From there, I noted two buildings on the other side of Pennsylvania Avenue.  The first houses the apparently financially stressed Newseum; I decided that, although it is new and rather unique, it was not a building that I feel distinguished.  Next to it is the Canadian Embassy; it is, to me, a very nicely designed building, but I decided I had to take its photo between December and March, but the trees surrounding it kept me from getting the view I’d like.

Crossing back and continuing to walk past the uninspiring Frances Perkins Building housing the Labor Department (how many people can identify her and her good work today?) to a much nicer building housing Washington Gas Light (maybe it’s now only WGL), the local gas utility.  This structure is not beautiful from all angles, but it is from some, so I took a picture to add to my architecture project (I now have 2 photos – in my statue collection, I have more like 250 photos), as I turned the corner up Louisiana Avenue.

But rather than continuing up Louisiana to Union Station (I decided the food court here would have my lunch), I decided to take another detour to the Robert Taft Memorial and Carillon across the street.  It’s a 100 foot tall marble tower with 27 bells (I had heard a few of them ring at the 11:30 mark). Another two photos – I could not remember whether or not I already had these in my statue collection.  Robert A. Taft, son of William Howard, Senator from Ohio, “Mr. Republican”, competitor to Eisenhower for the 1952 Republican presidential nomination. I am sure that no one under 60 knows anything about him (except perhaps in Ohio).

Continuing up the street, I saw an unusual cigarette package on the sidewalk (yes, that’s another collection).  This one was an Italian Benson & Hedges package, with a picture of a naked man curled up on a bed, and (in Italiano) stating that smoking can lead to impotence. A bit weird, to put it mildly, and certainly worth keeping.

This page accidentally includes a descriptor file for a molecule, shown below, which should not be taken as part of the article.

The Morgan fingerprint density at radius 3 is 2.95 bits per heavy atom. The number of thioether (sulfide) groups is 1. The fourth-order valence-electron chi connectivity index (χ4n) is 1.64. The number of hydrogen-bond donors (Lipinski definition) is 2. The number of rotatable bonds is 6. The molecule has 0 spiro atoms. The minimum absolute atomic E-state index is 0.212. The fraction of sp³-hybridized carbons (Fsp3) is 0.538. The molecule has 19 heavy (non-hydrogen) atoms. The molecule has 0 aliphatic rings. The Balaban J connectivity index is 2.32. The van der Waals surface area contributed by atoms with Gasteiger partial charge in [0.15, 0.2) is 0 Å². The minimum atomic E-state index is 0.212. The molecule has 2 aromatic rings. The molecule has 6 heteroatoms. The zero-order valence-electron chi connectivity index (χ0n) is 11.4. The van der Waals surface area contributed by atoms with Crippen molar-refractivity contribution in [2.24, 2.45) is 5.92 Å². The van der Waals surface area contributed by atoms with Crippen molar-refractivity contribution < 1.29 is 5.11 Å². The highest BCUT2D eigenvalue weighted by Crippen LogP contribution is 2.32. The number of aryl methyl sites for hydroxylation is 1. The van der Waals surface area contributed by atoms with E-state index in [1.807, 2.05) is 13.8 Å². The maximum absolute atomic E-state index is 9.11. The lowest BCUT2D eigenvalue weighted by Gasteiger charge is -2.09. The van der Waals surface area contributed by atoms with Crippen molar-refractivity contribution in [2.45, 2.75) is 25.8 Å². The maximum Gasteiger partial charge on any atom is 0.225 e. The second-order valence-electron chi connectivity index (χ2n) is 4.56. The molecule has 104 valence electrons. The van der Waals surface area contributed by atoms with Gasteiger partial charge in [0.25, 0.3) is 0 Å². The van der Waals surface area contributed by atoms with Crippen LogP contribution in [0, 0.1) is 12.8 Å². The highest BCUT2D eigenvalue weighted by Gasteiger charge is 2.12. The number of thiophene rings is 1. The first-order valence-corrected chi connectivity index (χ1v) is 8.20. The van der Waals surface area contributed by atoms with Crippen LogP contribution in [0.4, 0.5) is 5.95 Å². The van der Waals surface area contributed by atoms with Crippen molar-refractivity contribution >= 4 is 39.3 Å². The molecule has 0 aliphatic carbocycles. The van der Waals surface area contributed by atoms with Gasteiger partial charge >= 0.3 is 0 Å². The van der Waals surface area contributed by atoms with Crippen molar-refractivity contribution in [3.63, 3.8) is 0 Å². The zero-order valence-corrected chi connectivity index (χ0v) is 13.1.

A few more homeless people hanging out in front of Union Station, designed by Daniel Burnham (he also designed the well known Flat Iron Building in New York) and opened in 1907, but remodeled several times, and now a food and shopping facility as well as a busy railroad station (and Amtrak’s headquarters).  The latest upgrade has recently been completed, and I haven’t looked at everything, but it does look pretty spiffy.  The main lobby is now less crowded, because the central restaurant has been removed, and there are attractive benches for people to relax on.  It does seem that the retail business has slowed down a bit – although the only vacant stores seem to all be in the process of being converted for a new tenant, but there is more food on the main floor where there had been more retail establishments.  There is still the large Victoria’s Secret and H & M, and a number of other specialty shops, to be sure, but it looked like several stores are gone – like the Swatch watch store (just to name one example).  In addition, some of the shops that were specialty shops have now been enlarged so that the food shops at the next parallel level (there are four parallel corridors – the lobby, the specialty shops, the tickets, the train doors) move through to the ticket corridor.  For example, the Einstein Bagel shop has been increased and now has an eat-in section.